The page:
The story centres on Mary Katherine (Amanda Seyfried), a spiky teenager now living with her father (Jason Sudeikis), an eccentric scientist who's convinced that there are tiny creatures living in the forest next to their home and a constant embarrassment to his daughter. When MK, as she wishes to be known, finds herself reduced to insect-size in the forest of Moonhaven, she becomes involved in a desperate battle to save the elements from the evil Mandrake (Christoph Waltz) and his army of Boggans. Queen Tara (Beyonce) and her loyal soldiers the Leafmen (whose number include characters voiced by Colin Farrell and Josh Hutcherson) mount a spirited defence of their homeland in a story which, were you to boil it down to its essence, is really Avatar for kiddies, as if James Cameron's epic wasn't for kiddies in the first place.
The animation is solid, with plenty of swooping flights through foliage, there's the required comic relief in the form of snail 'n' slug double act Grub and Mub (Chris O'Dowd and Aziz Ansari) and, overall, Epic is a sturdy diversion which should keep both children and adults entertained through early summer.
everybody has a plan Drama. Starring Viggo Mortensen, Daniel Fanego, Soledad Villamil, Javier Godino, Sofia Gala. Directed by Ana Piterbarg. Cert IFI
Viggo Mortensen's character in this Argentina-based drama does indeed have a plan, it's just that it's not a very good one.
He plays Agustin, a Buenos Aires paediatrician who's unhappy with his life and becoming estranged from his partner Claudia (Soledad Villamil, who was quite wonderful in The Secret in Their Eyes) when he sees an opportunity to change things.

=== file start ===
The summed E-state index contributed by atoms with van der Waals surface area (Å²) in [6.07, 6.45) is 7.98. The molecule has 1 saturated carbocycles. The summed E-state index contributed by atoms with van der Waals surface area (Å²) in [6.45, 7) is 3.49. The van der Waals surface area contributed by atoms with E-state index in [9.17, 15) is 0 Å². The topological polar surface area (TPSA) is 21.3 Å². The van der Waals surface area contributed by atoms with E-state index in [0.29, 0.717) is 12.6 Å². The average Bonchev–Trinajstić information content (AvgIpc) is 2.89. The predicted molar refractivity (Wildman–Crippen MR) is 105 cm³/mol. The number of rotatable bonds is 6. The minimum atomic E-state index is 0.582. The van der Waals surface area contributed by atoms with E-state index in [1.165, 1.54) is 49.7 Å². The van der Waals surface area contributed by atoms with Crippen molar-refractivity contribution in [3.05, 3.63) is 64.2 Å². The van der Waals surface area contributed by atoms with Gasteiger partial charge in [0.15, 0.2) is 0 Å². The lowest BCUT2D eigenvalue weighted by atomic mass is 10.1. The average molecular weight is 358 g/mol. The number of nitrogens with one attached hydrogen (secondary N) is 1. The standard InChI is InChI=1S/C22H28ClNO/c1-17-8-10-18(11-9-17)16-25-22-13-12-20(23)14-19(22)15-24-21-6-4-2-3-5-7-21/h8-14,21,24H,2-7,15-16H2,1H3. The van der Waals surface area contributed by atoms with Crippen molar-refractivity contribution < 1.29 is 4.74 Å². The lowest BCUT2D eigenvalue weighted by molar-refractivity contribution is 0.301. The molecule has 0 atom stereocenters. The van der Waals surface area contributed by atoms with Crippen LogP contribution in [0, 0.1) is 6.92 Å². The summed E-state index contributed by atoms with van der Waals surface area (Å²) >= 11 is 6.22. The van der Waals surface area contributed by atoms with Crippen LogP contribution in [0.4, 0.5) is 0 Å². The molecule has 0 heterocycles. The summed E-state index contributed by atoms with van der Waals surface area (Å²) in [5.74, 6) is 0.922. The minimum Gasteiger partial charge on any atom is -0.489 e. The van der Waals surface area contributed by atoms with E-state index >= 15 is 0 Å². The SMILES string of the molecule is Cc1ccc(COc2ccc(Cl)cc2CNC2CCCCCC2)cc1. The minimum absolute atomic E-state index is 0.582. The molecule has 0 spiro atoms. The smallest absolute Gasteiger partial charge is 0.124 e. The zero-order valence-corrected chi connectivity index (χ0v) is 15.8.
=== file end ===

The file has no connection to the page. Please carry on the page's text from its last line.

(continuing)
His twin brother Pedro arrives from the remote Tigre delta where they both grew up, dying of cancer and relating some – but not all – of what he's been up to in recent years to Agustin. When Pedro expires, Agustin fakes an identity swap and heads down the river to take his brother's place.
Alas, Pedro wasn't just keeping bees as Agustin thought but was involved with local criminal Adrian (Daniel Fanego), a man they both knew in childhood, with kidnapping, murder and revenge soon coming into the picture.
Mortensen is excellent as ever, the landscape looks suitably wild and dangerous and the supporting cast are all fine, but debut director Piterbarg never really pulls all the potential dramatic strands together, with the result that by the halfway mark the story drifts by as unobtrusively as the Tigre itself.